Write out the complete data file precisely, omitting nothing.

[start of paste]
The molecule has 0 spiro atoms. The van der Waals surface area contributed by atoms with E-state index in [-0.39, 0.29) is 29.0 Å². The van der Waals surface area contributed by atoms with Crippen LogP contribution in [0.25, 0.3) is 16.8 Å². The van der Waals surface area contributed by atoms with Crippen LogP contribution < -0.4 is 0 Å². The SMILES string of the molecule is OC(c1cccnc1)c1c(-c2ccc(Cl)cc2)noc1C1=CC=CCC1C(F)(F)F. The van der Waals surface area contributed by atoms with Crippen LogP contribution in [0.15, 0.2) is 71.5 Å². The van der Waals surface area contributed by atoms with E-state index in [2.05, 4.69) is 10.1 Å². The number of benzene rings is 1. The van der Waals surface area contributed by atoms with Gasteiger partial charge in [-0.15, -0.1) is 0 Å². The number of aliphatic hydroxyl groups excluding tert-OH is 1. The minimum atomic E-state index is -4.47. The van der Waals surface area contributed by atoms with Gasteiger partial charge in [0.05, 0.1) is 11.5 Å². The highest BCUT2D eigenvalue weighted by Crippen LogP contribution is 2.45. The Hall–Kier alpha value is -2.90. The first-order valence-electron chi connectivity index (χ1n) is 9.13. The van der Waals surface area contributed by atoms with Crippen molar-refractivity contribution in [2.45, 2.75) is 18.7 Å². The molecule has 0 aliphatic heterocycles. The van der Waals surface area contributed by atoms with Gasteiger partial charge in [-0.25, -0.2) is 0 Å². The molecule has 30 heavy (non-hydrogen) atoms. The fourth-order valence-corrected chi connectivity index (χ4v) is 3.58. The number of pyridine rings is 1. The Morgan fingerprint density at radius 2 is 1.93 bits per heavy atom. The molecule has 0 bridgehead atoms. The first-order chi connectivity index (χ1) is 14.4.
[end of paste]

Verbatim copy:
The molecule has 0 spiro atoms. The van der Waals surface area contributed by atoms with E-state index in [-0.39, 0.29) is 29.0 Å². The van der Waals surface area contributed by atoms with Crippen LogP contribution in [0.25, 0.3) is 16.8 Å². The van der Waals surface area contributed by atoms with Crippen LogP contribution < -0.4 is 0 Å². The SMILES string of the molecule is OC(c1cccnc1)c1c(-c2ccc(Cl)cc2)noc1C1=CC=CCC1C(F)(F)F. The van der Waals surface area contributed by atoms with Crippen LogP contribution in [0.15, 0.2) is 71.5 Å². The van der Waals surface area contributed by atoms with E-state index in [2.05, 4.69) is 10.1 Å². The number of benzene rings is 1. The van der Waals surface area contributed by atoms with Gasteiger partial charge in [-0.15, -0.1) is 0 Å². The number of aliphatic hydroxyl groups excluding tert-OH is 1. The minimum atomic E-state index is -4.47. The van der Waals surface area contributed by atoms with Gasteiger partial charge in [0.05, 0.1) is 11.5 Å². The highest BCUT2D eigenvalue weighted by Crippen LogP contribution is 2.45. The Hall–Kier alpha value is -2.90. The first-order valence-electron chi connectivity index (χ1n) is 9.13. The van der Waals surface area contributed by atoms with Crippen molar-refractivity contribution in [2.45, 2.75) is 18.7 Å². The molecule has 0 aliphatic heterocycles. The van der Waals surface area contributed by atoms with Gasteiger partial charge in [-0.25, -0.2) is 0 Å². The molecule has 30 heavy (non-hydrogen) atoms. The fourth-order valence-corrected chi connectivity index (χ4v) is 3.58. The number of pyridine rings is 1. The Morgan fingerprint density at radius 2 is 1.93 bits per heavy atom. The molecule has 0 bridgehead atoms. The first-order chi connectivity index (χ1) is 14.4.